Author: Annie Ward
Genre: Psychological Thriller
Format: Hardcover 400 pages
Release Date: 21 March 2019
Publisher: Quercus Books
I would like to thank the publisher and the author for the opportunity to read this book via NetGalley. Opinions expressed in this review are completely my own.
Maddie and Ian’s romance began when he was serving in the British Army and she was a travel writer visiting her best friend Jo in Europe. Now sixteen years later, married with a beautiful son, Charlie, they are living the perfect suburban life in Middle America.
But when an accident leaves Maddie badly scarred, she begins attending therapy, where she gradually reveals her fears about Ian’s PTSD; her concerns for the safety of their young son Charlie; and the couple’s tangled and tumultuous past with Jo.
From the Balkans to England, Iraq to Manhattan, and finally to an ordinary family home in Kansas, the years of love and fear, adventure and suspicion culminate in The Day of the Killing, when a frantic 911 call summons the police to the scene of shocking crime.
But what in this beautiful home has gone so terribly bad?
We start out on ‘the day of the killing’ but it’s very unclear who’s been killed and under what circumstances. As the story unfolds we begin to see how Maddie came to live abroad in war torn countries and flit back and forth across European borders meeting her best friend Jo. We also go back in time and read how Maddy first met Ian, her now husband.
The book is told primarily from Maddie’s point of view, however, later in the book there’s also insight from Ian and the lead police officer working the case. The story does jump around a bit timeline wise, there are parts told in the present, some chapters set in the weeks leading up to ‘the day of the killing, but for the most part the story takes you back to where it all began some years in the past.
Sometimes when books jump around in timelines like this it can be hard to keep track of what’s going on, however, that’s not the case with this book. As there are only a few key players I rather enjoyed stepping back in time to see how they all met each other and how their lives were connected.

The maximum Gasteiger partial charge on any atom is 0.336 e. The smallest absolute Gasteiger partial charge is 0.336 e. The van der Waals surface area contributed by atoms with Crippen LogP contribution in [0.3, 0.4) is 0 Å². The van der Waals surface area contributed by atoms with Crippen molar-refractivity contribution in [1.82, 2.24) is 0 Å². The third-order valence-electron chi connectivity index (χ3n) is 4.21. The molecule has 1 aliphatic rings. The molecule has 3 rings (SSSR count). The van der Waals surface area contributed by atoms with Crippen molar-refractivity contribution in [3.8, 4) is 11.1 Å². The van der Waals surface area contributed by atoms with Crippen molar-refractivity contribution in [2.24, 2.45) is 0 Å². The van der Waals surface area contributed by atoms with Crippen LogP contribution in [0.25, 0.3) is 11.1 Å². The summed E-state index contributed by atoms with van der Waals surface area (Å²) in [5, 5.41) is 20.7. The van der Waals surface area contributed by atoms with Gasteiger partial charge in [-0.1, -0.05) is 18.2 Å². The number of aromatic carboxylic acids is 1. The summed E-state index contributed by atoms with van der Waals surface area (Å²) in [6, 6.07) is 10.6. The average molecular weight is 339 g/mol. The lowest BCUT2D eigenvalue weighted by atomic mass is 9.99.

This is one of those books that simmers with tension because you know straight from the opening chapters that whatever occurs has led to a murder. It was really gripping stuff and whilst I was reading I was constantly trying to work out what was going to happen to lead to ‘the day of the killing’.
My only criticism is I felt there were a few sections that I personally would have liked to explore more as a reader. I can’t really say too much as I don’t want to give any spoilers but there were a few questions left for me once I finished reading. However, there is a good twist at the end which I hadn’t seen coming and it finished in a way that all good psychological thrillers do leaving a tingle down my neck!
About the Author
Annie received a BA in English Lit with an emphasis in Creative Writing from UCLA and an MFA in Screenwriting from the American Film Institute. While studying at AFI, she sold her first short screenplay to MTV/ BFCS Productions. Starring Adam Scott, STRANGE HABIT became a Grand Jury Award Winner at the Aspen Film Festival and a Sundance Festival Official Selection.
After film school, Annie moved to Eastern Europe to work for Fodor Travel Guides, covering regions of Spain and Bulgaria. She remained in Bulgaria for five years spanning a civilian uprising and government overthrow. The novel THE MAKING OF JUNE, which Annie wrote with the Bulgarian revolution and Balkan crisis as its backdrop was sold to Penguin Putnam and published to critical acclaim in 2002.
During Annie’s five years in the Balkans she received a Fulbright Scholarship, taught at the University of Sofia, and script doctored eight screenplays for Nu-Image, an Israeli/American film company that produced a number of projects in Bulgaria for the SyFy Channel. She was later the recipient of an Escape to Create artist residency.
She lives in Kansas City, Kansas with her family.
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